PAN AFRICAN COLOURS: WHAT DO THE COLOURS GREEN/YELLOW/RED MEAN TO YOU?
Growing up, it bothered me when people associated these colours with Jamaica, hippies, or even marijuana, yet were not able to locate Ethiopia on a map. However I couldn’t blame others for not knowing, as Pan Africanism isn’t a topic young people tend to talk about at lunch time (unless you’re like me). These colours in fact represent Pan African ideologies. Pan Africanism is a cultural/political movement calling for African unity. The tri-colour scheme stems from the colours of the Ethiopian empire, dating back to the Solomonic dynasty in the early 19th century.
Ever wondered why so many national flags include the colours green/yellow/red? During the Scramble for Africa, Ethiopia was the only African country other than Liberia that retained its sovereignty as a recognized independent country. After having gained independence from colonial rule, newly established African countries adopted the colours of Ethiopia’s flag, as a sign of solidarity towards its resistance against colonial occupation. Addis Ababa became headquarters of several international organisations, being one of only four African members of the League of Nations, and a founding member of the UN.
Ghana was the first African country to adopt the Ethiopian colours, only inverting the order to avoid confusion. President Kwame Nkrumah also added a black star to the central stripe of the flag, symbolising the UNIA’s Black Star Line. (Scroll down for more on Marcus Garvey and the UNIA). Several Caribbean countries that gained independence during the 1960s and 70s also adopted the Pan-African colours in their national flags.
The emblems on the Ethiopian flag have changed over time. During the Solomonic Empire it carried the Lion of Judah across its midsection. The crowned lion carrying a cross illustrates the link between the Ethiopian church, the peoples, and its unity.
The Derg regime (1975-87) used the plain tri-colour. The People’s Democratic Republic government (1987-91) later added its coat of arms on the flag.
The current flag consists of a yellow pentagram radiating rays of light on a blue circle. The green represents fertility of land, yellow represents the harmony between ethnic and relegious groups, and red represents the lives sacrificed and blood spilled in the defence of national honour.
The colours Red Black and Green are also often associated with the Pan African colours, due to individuals such as Macus Garvey. Marcus Garvey was a spokesman for Black Nationalism and Pan-Africanist movements in America. His Pan-African philosophy inspired a mass movement, known as Garveyism. Garvey founded the Universal Negro Improvement Association (UNIA) aiming to unite the African diaspora to “establish a country and absolute government of their own.” His work is what later inspired others such as Malcolm X, and the Rastafari movement.
When creating the “African American” flag, it is said that Marcus Garvey thought he was using the Ethiopian colours, and later became aware of his mistake at the time of Haile Selassie’s coronation. However, by that time the red/black/green flag was already an established and recognized flag, and so it was not changed. As a result, the red/black/green colour scheme was adopted by African countries such as Kenya and Malawi. H. Vinton Plummer, director of the UNIA’s Bureau of Publicity and Propaganda, stated: “The Red is emblematical of the richness of the blood; the Black symbolizes the millions of Negroes scattered throughout the globe; the Green is designed to keep before the mind’s eye Africa’s verdant fields”. Thus, this flag intended to serve as a symbol for people of black African descent worldwide.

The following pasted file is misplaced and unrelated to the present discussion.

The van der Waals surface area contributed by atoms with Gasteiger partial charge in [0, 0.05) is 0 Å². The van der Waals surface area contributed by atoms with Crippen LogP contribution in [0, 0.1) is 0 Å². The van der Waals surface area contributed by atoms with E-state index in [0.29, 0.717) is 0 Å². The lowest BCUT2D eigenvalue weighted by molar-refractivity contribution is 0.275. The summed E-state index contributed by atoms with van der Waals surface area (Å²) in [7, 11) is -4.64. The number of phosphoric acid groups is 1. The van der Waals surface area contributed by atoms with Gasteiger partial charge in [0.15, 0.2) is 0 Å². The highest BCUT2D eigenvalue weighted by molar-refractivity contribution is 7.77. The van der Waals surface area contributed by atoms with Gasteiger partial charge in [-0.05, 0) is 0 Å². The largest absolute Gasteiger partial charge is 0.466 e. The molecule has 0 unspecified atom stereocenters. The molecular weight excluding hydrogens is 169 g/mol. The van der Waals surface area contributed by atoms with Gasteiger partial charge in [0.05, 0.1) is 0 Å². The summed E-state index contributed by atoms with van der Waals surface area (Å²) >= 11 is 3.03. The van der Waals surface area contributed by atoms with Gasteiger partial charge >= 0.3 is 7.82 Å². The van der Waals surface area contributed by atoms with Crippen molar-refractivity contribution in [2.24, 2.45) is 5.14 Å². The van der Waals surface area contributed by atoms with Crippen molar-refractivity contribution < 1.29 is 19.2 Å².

The Rastafari colours of green, gold and red are very commonly displayed on the Rastafarian flag.
“Red is said to signify the blood of martyrs, green the vegetation and beauty of Ethiopia, and gold the wealth of Africa.”
Rastafari is an Abrahamic belief, it’s name embodying that of the Ethiopian Emperor, Ras (his majesty) Tefari Makonnen (Haile Selassie’s name before his coronation). Rastafarianism developed in the slums of Jamaica, following the coronation of Haile Selassie I as Emperor in 1930. The belief is based on Judaism and Christianity, placing emphasis on the Old Testament and the Book of Revelation. They believe that Haile Selassie was a reincarnation of God upon earth, whom they call Jah. Rastafari culture has given the Ethiopian colours global recognition with the help of artists such as Bob Marley. The lyrics for his song “War” were taken from a speech performed by Haile Selassie to the UN. The emperor gave the “War” speech in October 1963, calling for world peace.
Until the philosophy which hold one race superior and another inferior is finally and permanently discredited and abandoned – Everywhere is war – Me say war. That until there no longer first class and second class citizens of any nation until the colour of a man’s skin is of no more significance than the colour of his eyes – me say war. That until the basic human rights are equally guaranteed to all, without regard to race – dis a war. – War, Bob Marley
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